SQL Prompt is an amazing productivity enhancement tool for SQL developers. However there are a number of features that many people are not aware of. These tips will help you learn more about ways in which SQL Prompt can speed your development. We urge you to try each of these tips out for a week or two and see if you find them helpful.
There's a link to a video demonstration of this tip as well.
Many of us write code in a certain case. Some of us like UPPERCASE, some lowercase, and some mixed. SQL Prompt can help you quickly format the code the way you like it, based on your preferences.
The default for SQL Prompt is UPPERCASE. This means that if I start typing code, for example, I type "sel", you'll notice that SQL Prompt shows me the match of SELECT.
I can hit "Tab" and I'll see this:
If I continue typing, and add a "*" and then an "fr", I see this.
SQL Prompt notes that my preference is to have keywords in UPPERCASE and formats things appropriately. I can continue my query and note that all of the keywords are in upper case. I have refactored my code, and notice that the datatype is also in upper case. I typed all of the code in lower case, hitting Tab where SQL Prompt had correctly shown me the rest of the word I wanted to type.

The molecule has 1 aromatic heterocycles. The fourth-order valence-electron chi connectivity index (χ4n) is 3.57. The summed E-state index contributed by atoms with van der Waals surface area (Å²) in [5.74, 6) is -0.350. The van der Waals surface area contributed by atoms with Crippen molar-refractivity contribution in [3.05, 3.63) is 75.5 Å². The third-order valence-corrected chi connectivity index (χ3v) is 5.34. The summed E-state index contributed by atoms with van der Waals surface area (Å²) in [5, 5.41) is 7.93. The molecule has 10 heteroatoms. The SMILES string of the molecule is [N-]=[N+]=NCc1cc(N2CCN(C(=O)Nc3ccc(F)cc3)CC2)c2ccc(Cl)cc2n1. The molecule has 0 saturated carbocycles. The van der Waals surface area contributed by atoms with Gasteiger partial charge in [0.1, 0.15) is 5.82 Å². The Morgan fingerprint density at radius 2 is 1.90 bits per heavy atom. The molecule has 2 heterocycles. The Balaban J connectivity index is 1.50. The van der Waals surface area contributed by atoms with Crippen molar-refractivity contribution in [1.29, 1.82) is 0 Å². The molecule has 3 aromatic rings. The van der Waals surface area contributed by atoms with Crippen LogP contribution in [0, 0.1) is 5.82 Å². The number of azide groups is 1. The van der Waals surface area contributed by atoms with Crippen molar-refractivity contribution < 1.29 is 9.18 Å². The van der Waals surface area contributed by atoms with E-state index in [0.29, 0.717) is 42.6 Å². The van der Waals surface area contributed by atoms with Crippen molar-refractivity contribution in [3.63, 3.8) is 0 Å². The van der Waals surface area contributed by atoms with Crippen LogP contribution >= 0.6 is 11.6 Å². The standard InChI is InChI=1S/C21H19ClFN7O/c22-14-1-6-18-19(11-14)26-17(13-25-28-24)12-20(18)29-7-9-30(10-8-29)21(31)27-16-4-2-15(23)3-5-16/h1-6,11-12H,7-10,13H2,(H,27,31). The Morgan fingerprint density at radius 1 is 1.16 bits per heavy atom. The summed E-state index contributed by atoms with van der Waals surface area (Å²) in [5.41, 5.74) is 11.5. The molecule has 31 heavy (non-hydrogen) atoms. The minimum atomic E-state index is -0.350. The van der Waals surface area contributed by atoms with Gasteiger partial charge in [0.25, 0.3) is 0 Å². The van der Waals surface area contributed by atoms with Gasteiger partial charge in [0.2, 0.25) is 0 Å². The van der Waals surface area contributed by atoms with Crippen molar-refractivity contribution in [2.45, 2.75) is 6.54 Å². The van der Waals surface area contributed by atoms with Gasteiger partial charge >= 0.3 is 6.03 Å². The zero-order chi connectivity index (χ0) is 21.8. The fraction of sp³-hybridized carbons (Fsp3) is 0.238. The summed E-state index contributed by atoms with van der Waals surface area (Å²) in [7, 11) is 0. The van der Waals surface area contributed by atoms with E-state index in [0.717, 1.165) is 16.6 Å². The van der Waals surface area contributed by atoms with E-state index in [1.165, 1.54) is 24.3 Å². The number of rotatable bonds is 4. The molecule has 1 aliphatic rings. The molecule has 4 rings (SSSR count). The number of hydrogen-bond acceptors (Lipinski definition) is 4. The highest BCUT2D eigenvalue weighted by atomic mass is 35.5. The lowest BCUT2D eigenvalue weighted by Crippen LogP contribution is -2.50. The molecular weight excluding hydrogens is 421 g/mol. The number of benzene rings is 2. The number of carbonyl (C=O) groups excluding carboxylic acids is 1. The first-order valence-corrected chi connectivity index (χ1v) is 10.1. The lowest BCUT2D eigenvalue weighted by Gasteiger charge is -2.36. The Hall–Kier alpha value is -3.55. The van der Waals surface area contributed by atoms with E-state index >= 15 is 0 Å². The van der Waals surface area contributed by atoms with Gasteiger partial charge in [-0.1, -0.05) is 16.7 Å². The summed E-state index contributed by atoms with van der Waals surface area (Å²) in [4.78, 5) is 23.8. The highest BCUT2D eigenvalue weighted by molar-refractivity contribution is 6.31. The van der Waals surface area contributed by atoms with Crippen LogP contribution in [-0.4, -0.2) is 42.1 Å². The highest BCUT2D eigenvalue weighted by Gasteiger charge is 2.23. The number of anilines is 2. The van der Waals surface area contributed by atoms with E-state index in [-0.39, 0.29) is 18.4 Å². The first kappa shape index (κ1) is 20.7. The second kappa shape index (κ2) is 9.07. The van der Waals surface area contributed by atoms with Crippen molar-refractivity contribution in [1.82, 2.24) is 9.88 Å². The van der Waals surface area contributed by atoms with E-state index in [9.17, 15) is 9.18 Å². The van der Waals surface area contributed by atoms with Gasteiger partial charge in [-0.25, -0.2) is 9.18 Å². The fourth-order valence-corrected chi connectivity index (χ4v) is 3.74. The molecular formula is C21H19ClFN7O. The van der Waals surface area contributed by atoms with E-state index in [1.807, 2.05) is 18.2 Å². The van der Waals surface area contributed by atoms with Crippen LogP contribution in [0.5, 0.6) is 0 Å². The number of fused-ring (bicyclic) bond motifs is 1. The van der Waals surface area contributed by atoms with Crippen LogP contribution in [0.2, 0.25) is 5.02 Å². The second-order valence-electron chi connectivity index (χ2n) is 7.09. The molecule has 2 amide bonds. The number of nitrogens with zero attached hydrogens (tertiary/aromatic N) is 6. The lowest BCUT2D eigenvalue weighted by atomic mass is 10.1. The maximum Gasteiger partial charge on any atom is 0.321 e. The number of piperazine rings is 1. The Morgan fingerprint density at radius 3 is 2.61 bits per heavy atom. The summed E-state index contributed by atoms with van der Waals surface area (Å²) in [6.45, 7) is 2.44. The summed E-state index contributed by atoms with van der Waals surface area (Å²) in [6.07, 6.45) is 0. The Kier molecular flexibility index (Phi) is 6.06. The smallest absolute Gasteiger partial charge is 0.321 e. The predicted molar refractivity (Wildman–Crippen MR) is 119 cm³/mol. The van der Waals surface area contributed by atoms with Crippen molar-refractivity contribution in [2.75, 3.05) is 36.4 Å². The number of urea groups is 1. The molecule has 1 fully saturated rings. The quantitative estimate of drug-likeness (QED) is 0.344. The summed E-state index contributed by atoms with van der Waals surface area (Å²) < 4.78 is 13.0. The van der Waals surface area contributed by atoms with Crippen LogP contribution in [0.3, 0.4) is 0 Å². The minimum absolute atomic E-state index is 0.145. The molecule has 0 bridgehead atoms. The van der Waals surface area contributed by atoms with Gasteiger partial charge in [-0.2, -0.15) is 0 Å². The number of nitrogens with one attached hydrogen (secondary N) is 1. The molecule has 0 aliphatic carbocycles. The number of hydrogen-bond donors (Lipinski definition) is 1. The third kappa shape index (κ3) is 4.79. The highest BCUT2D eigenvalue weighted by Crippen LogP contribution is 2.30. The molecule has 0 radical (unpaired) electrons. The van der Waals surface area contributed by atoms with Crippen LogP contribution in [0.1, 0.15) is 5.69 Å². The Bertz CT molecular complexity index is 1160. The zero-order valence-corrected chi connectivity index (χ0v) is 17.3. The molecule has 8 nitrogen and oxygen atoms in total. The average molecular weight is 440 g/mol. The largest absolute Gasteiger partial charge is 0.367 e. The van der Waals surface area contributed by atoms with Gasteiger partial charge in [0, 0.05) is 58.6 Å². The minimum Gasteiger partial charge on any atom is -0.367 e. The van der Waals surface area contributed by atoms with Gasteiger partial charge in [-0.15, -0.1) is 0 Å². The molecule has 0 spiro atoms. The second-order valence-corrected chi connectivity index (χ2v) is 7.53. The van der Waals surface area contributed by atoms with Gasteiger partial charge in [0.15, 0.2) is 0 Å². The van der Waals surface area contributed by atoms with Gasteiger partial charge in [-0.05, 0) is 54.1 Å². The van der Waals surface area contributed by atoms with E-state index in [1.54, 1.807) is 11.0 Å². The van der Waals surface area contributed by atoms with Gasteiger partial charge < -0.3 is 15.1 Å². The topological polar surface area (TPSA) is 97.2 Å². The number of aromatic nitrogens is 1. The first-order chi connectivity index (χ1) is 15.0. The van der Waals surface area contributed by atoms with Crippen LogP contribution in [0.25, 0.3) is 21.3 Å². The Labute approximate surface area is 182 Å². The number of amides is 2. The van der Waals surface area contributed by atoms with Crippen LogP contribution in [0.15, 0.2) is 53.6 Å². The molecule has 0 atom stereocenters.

This is controlled from the Options selection under the SQL Prompt menu.
When I select this item, I get a dialog containing all of the SQL Prompt settings. I can alter the case settings by selecting the Case item on the left, under the Format group.
Notice that I have three choices on the right. There are Reserved keywords, Build-in functions, and Built-in data types. I can set any of these individually, and for each I have a few choices.
These are the common choices that many programmers might choose, and I can select any of them. As I do, I can see the sample query below, change. For example, if I select lower case for reserved words, I'll see this:
However, I can also see what my current query looks like, but selecting the tab on the lower right. If I do that, and also change my data type to UpperCamelCase, I'll see this:
The code I wrote above is shown with my formatting options selected.
I would urge you to play around with these options, and ensure your code is formatted the way that is easiest for you to work with. The case doesn't change the logic, but most of us read and grasp the meaning of well formatted code more quickly, and thus, get more work done.
You can see a video demonstration of this tip below from Tom Crossman, one of Red Gate's talented employees working on SQL Prompt.